After last weekend's deadly 'Unite the Right' rally in Charlottesville, Virginia, school choice has taken some of the blame.
Jennifer Steele, an associate professor of education at American University, interviewed by The Hill, argued Education Secretary Betsy DeVos' school choice advocacy could fuel the social tensions behind the clashes.
"The purpose of schooling is to expose people to diverse ideas and experiences," Steele said. "By allowing people to opt out of public schooling, we risk having a more fragmented society and in the wake of the events in Charlottesville, that's really an increasing concern."
I share Steele's concerns about the state of our civic culture. A bedrock of our democracy and a societal norm we've established is respect for the rights of people with whom we disagree. James Alex Fields violated this core American value when he ran his car over dozens of protestors last week. Preventing that kind of heinous violence in the future means teaching our kids to disagree peacefully rather than using force.
Evidence makes clear Steele's concerns about school choice are misplaced. In eight of 11 empirically rigorous studies, comparing children in schools of choice and traditional public schools, students in schools of choice were more likely to support the civic rights of their most hated opponents. Three find no visible effects. None indicate school choice has a negative impact on tolerance.
These studies don't sugar-coat tolerance, they go straight to the hardest cases. Researchers asked students to list the groups they detest most in society (think hate groups like the KKK, opponents on divisive issues like abortion, disfavored religious minorities like the Westboro Baptist Church). Students were then asked whether these groups should be granted civic rights like voting, protesting, or be allowed to check out library books sympathetic to their views.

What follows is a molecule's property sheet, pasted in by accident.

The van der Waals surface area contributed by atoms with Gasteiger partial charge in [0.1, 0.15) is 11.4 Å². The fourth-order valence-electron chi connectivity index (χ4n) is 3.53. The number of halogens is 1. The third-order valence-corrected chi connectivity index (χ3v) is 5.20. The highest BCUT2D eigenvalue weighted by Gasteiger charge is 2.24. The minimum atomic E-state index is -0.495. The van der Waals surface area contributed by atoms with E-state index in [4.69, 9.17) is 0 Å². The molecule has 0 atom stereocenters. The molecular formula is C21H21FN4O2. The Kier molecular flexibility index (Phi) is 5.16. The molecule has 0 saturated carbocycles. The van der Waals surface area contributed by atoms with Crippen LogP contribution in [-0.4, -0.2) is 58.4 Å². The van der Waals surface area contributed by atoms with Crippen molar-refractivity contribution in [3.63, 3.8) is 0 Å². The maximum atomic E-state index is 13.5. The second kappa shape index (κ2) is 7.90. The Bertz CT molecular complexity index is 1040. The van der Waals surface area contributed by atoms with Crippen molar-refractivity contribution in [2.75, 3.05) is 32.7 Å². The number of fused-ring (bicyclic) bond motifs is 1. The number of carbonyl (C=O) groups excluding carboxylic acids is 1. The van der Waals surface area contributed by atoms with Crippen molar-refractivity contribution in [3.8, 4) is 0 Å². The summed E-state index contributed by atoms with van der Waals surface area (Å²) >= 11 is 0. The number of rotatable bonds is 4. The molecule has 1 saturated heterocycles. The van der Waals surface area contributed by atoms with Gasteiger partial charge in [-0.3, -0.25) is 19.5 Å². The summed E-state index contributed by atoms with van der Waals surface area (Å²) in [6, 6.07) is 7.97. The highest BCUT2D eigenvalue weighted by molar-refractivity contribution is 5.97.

The studies also go beyond tolerating people you dislike. The balance of evidence shows schools of choice having positive effects on students volunteerism, political participation, civics knowledge, and even willingness to donate to those in need. Even counting studies with lower methodological standards, evidence is overwhelmingly positive or at the least mixed. Only three of 63 studies of student civic values suggest traditional public schools do a better job.
If we want to limit the influence of white supremacists and neo-Nazis in our society, we need to teach our children the value of pluralism. If we want to stop political violence from getting out of control, students need to learn the value of civil disagreement.
On balance, schools of choice offer a better civics education than traditional public schools. If we're serious about healing the wounds of Charlottesville, we can't forget that.